Signed by the Co-Pastor, together with all the Deacons and Elders. At subsequent meetings the above was not deemed adequately to express the affection, confidence, and esteem cherished by all the church officers towards their beloved Pastor and leader, they, therefore, unanimously agreed to the following addition:—
Our former resolution was passed with unanimous and unhesitating concurrence. But, touching only on one point, it was generally thought inadequate to convey to you, our dear Pastor, a full sense of the affection, the confidence, and the esteem in which you are held by us all. Of this, however, we can offer you no more fitting exposition than the readiness of each and every one to approve ourselves as ‘Helps’ in the diversified gifts, administrations, and operations of the Holy Spirit with which you have, after the divine order, been so largely entrusted.
And it may not be altogether inappropriate, or inopportune, to record our conviction that you have done good service, on a wide and constantly-widening scale, by affirming the inspiration of the Holy Scriptures of the Old and New Testament; by inculcating the doctrines of grace, as taught by the apostles of our Lord Jesus Christ under the immediate guidance of the Spirit of God; and by preserving in our midst the uncorrupted simplicity of public worship.
Permit us to add our fervent hope, and our devout prayer, that your vigorous protests against the innovations of ‘modern thought’ in pulpits supposed to be orthodox, will eventually largely promote the unity of the churches of Christ throughout the world.”
Certain antagonists have tried to represent the Down-Grade controversy as a revival of the old feud between Calvinists and Arminians. It is nothing of the kind. Many evangelical Arminians are as earnestly on our side as men can be. We do not conceal our own Calvinism in the least; but this conflict is for truths which are common to all believers. This is no battle over words, but it deals with the eternal verities—those foundation truths which belong not exclusively to this party or to that. It is of no use attempting to drag this red herring across our path: we can argue other points and maintain Christian harmony at the same time: but with those who treat the Bible as waste paper, and regard the death of Christ as no substitution, we have no desire for fellowship. We have come out in earnest protest, and feel great content of conscience in having done so.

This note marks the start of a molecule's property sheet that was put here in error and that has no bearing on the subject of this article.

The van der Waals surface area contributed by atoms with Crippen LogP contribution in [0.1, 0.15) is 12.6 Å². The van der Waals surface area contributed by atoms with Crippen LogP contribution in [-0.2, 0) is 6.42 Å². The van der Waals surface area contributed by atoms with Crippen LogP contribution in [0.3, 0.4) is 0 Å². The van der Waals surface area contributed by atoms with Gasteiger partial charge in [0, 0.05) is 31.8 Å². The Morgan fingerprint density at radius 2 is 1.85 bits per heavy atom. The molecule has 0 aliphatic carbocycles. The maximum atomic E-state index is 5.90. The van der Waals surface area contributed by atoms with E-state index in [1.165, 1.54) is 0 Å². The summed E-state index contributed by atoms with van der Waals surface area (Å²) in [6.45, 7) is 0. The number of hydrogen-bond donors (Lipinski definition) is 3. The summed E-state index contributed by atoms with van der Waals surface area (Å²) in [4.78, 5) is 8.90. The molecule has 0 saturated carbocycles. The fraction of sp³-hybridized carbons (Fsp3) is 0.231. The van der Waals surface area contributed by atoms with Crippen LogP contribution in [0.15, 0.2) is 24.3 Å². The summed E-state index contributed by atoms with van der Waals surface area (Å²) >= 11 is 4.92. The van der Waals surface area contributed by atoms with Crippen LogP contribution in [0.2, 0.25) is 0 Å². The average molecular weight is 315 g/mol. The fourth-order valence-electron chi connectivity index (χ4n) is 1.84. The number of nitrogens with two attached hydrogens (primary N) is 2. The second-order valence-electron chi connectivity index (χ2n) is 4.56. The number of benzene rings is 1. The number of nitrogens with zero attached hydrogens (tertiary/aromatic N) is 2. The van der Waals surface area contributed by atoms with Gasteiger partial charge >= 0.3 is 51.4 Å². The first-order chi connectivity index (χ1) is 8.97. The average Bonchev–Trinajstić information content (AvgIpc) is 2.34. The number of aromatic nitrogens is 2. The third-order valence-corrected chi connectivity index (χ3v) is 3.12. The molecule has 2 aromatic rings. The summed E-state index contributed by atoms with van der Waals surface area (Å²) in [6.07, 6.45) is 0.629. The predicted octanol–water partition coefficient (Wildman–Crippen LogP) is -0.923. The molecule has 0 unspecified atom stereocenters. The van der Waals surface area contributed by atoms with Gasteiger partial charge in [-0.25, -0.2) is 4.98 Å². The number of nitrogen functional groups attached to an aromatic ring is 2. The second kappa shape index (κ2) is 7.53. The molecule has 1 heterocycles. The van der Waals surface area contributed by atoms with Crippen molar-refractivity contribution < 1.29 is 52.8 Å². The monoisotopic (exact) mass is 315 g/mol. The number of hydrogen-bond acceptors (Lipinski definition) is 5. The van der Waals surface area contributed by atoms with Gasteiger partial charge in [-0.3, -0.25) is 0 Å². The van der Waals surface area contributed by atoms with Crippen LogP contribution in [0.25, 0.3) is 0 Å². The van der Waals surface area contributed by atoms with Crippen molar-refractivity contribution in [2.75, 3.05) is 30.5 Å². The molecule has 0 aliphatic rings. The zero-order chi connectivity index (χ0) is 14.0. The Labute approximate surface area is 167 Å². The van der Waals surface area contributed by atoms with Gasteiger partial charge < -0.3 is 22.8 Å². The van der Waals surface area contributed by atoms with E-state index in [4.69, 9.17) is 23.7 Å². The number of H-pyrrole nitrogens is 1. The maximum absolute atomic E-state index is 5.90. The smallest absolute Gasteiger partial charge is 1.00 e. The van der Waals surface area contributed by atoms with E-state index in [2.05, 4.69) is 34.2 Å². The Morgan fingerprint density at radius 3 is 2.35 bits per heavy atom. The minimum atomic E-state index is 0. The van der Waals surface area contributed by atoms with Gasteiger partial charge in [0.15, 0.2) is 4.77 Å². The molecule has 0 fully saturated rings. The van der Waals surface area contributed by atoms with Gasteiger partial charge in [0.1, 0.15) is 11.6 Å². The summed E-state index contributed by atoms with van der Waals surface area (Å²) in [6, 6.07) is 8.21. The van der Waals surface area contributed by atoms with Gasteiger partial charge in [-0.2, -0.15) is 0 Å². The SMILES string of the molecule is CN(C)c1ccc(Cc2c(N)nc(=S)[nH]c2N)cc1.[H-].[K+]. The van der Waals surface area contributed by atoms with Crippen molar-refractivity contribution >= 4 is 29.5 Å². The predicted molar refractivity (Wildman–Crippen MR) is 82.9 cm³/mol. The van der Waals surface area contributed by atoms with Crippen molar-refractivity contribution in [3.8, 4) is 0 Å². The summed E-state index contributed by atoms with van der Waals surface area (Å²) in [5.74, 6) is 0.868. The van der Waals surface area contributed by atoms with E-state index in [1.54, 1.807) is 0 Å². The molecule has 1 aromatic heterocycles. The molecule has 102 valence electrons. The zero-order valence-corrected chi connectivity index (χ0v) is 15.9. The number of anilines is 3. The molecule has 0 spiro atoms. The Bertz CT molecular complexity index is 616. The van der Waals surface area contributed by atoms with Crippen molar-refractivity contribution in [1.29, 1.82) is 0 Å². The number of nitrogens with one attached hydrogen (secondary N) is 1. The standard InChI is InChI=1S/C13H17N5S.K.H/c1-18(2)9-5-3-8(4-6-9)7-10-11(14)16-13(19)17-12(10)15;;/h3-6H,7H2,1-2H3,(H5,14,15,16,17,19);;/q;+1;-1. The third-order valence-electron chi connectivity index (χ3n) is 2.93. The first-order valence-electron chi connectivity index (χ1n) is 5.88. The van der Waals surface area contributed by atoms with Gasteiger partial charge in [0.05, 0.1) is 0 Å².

The barefaced manner in which certain persons assert that to separate front men who hold vital errors is contrary to the mind of Christ, would be amusing if it were not saddening. They write as if such a Book as the New Testament were not in existence: they evidently decide what the mind of Christ ought to be, without referring to such poor creatures as the apostles. As for us, we think more of Paul and John than of the whole body of modern thinkers. What saith the Scriptures? “If there come any unto you, and bring not this doctrine, receive him not into your house, neither bid him God speed: for he that biddeth him God speed is partaker of his evil deeds.” (2 John 10, 11.) “But though we, or an angel from heaven, preach any other gospel unto you than that which we have preached unto you, let him be accursed. As we said before, so say I now again, If any man preach any other gospel unto you than that ye have received, let him be accursed.” (Galatians 1:8, 9.) The spirit of Scripture is one, and therefore we may be sure that decision for truth, and separation from the erring, are in full consistency with the charity of 1 Corinthians 13, to which we are so continually pointed. It is true charity to those who err to refuse to aid and abet them in their errors. “Charity” sounds very prettily in the mouths of those who wish to screen themselves, but, if they had exercised it in the past, they might not have driven us out from among the people, to whom we naturally belong.
Whether other ministers are going to leave the Union also remains to be seen. We do not expect that they will do so; but we trust that, if they remain, they will resolve that reform shall be carried out, and truth vindicated.